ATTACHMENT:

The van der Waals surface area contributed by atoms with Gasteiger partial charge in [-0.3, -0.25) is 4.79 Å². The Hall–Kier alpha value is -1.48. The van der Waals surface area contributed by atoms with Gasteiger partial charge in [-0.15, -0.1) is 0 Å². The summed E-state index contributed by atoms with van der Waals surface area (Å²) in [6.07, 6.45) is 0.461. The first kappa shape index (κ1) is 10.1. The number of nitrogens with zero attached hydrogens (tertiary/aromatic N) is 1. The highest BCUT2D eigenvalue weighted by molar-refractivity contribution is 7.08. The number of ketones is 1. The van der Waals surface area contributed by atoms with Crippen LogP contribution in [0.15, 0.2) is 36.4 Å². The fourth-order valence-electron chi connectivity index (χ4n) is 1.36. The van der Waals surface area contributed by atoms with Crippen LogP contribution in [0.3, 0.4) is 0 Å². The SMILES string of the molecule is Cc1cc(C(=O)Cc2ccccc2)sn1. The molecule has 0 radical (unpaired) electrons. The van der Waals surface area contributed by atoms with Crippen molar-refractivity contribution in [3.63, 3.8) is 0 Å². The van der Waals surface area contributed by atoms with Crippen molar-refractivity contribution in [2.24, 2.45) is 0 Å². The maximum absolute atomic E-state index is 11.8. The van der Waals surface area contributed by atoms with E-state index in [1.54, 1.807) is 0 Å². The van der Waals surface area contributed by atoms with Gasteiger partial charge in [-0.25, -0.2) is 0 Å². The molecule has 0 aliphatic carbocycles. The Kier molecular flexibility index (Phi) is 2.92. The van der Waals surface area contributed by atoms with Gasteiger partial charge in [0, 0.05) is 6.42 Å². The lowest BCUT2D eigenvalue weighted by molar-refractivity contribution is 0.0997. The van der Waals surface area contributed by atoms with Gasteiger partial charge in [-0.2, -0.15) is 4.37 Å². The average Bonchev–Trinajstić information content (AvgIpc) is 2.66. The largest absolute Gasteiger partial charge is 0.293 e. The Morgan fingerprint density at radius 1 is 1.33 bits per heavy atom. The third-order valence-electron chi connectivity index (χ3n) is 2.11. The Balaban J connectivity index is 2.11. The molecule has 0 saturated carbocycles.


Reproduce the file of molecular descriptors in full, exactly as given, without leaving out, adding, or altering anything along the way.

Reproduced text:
The van der Waals surface area contributed by atoms with Gasteiger partial charge in [-0.3, -0.25) is 4.79 Å². The Hall–Kier alpha value is -1.48. The van der Waals surface area contributed by atoms with Gasteiger partial charge in [-0.15, -0.1) is 0 Å². The summed E-state index contributed by atoms with van der Waals surface area (Å²) in [6.07, 6.45) is 0.461. The first kappa shape index (κ1) is 10.1. The number of nitrogens with zero attached hydrogens (tertiary/aromatic N) is 1. The highest BCUT2D eigenvalue weighted by molar-refractivity contribution is 7.08. The number of ketones is 1. The van der Waals surface area contributed by atoms with Crippen LogP contribution in [0.15, 0.2) is 36.4 Å². The fourth-order valence-electron chi connectivity index (χ4n) is 1.36. The van der Waals surface area contributed by atoms with Crippen LogP contribution in [0.3, 0.4) is 0 Å². The SMILES string of the molecule is Cc1cc(C(=O)Cc2ccccc2)sn1. The molecule has 0 radical (unpaired) electrons. The van der Waals surface area contributed by atoms with Crippen molar-refractivity contribution in [3.63, 3.8) is 0 Å². The van der Waals surface area contributed by atoms with Crippen molar-refractivity contribution in [2.24, 2.45) is 0 Å². The maximum absolute atomic E-state index is 11.8. The van der Waals surface area contributed by atoms with E-state index in [1.54, 1.807) is 0 Å². The van der Waals surface area contributed by atoms with Gasteiger partial charge in [-0.25, -0.2) is 0 Å². The molecule has 0 aliphatic carbocycles. The Kier molecular flexibility index (Phi) is 2.92. The van der Waals surface area contributed by atoms with Gasteiger partial charge in [0, 0.05) is 6.42 Å². The lowest BCUT2D eigenvalue weighted by molar-refractivity contribution is 0.0997. The van der Waals surface area contributed by atoms with Gasteiger partial charge in [-0.2, -0.15) is 4.37 Å². The average Bonchev–Trinajstić information content (AvgIpc) is 2.66. The largest absolute Gasteiger partial charge is 0.293 e. The Morgan fingerprint density at radius 1 is 1.33 bits per heavy atom. The third-order valence-electron chi connectivity index (χ3n) is 2.11. The Balaban J connectivity index is 2.11. The molecule has 0 saturated carbocycles.